Apologies: How to Say You’re Sorry for an Obscenity: Erik von Brunn’s Apology for His Father’s Attack at the U.S. Holocaust Memorial Museum
–Richard E. Vatz
I have always been fascinated by the never-ending rhetorical debate over what makes for a sincere apology. Apologies take many forms, from an ingenuous appeal for forgiveness (i.e. the apologizing principal really regrets what he/she or someone related or in his or her charge did), to a strategic attempt to ameliorate consequences (e.g., such as you might hear at a sentencing hearing), to a meeting of sociological expectations of your constituents (such as political apologies during a race for office), to a patently insincere apology to communicate one’s contempt for the victim of your bad behavior (e.g., David Letterman’s apology wherein he said that when he joked that a Sarah Palin daughter “was knocked up by Alex Rodriguez,” he (Letterman) was referring not to Gov. Palin’s 14 year-old daughter, but to her 18 year-old daughter, “who was knocked up.”[Update: Monday evening, June 14: the Associated Press quotes Letterman as offering a sincere apology on tonight’s show, saying “It was a coarse joke, a bad joke…[b]ut I never thought it was (about) anybody other than the older daughter, and before the show, I checked to make sure, in fact, that she is of legal age, 18…[t]he joke, really, in and of itself, can’t be defended.” Now, this belatedly may appear to many to be a heartfelt apology, probably defusing the situation for the talk show host, but as a second apology is likely to have been motivated by growing national pressure and thus should not be assumed to be sincere.]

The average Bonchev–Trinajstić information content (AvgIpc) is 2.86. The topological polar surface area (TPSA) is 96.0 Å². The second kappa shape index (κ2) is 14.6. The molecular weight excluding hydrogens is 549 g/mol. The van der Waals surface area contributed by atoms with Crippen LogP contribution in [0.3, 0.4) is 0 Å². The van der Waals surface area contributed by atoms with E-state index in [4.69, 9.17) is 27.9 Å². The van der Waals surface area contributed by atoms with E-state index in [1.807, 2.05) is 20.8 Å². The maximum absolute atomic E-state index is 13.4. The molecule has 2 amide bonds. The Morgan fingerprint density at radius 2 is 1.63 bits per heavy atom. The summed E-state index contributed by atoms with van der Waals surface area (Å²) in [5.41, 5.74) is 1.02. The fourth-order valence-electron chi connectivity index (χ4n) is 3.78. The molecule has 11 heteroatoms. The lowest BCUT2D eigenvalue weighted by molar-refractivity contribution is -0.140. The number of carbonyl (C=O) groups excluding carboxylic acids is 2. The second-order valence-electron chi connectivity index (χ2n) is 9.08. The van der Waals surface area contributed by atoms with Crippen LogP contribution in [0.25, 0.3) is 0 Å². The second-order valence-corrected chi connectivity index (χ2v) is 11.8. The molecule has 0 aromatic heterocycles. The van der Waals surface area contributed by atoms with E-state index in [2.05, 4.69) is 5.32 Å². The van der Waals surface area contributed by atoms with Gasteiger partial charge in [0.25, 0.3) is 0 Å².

Each of these types of apologies has a long history, but let us focus on a recent one of the first order, the honorable statement of contrition by the son of the 88 year-old perpetrator of the attack at the U.S. Holocaust Memorial Museum and killing of revered guard Stephen T. Johns, Mr. Erik von Brunn.
Listen to Mr. von Brunn’s words of remorse in a statement to ABC News, reported by The Washington Post’s Bill Turque: “I cannot express enough how deeply sorry I am it was Mr. Johns, and not my father who lost their life yesterday [June 10, 2009]…[i]t was unjustified and unfair that he died, and while my condolences could never begin to offer appeasement, they, along with my remorse is all I have to give…[f]or the extremists who believe my father is a hero: it is imperative you understand what he did was an act of cowardice…[h]e should not be remembered as a brave man or a hero, but a coward unable to come to grips with the fact he threw his and his families lives away for an ideology that fostered sadness and anguish.”
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Do you see any conflictedness in his condemnation of his father’s despicable act? Do you hear any subtle tone or equivocation that would imply that his remorse was diluted by other motives, such as denial or forgivingness toward the sinister murderer, his father?
Neither do I.
There is little in self-justificatory rhetoric that sickens me more than the disingenuous apology. It adds undeserved stress to the victim, and often considerable undeserved stress. All of the list above of insincere and strategic apologies deserve whatever punishment that aggravation dictates, because they all aggravate the circumstances of the victims of the affront.
I represent no one but those who agree with me, but as just one citizen let me express my appreciation for the clear, unqualified apology of Mr. Erik von Brunn for his father’s unforgivable act.
You have spoken meaningfully and honestly, sir, and it matters.
Professor Vatz teaches political rhetoric at Towson University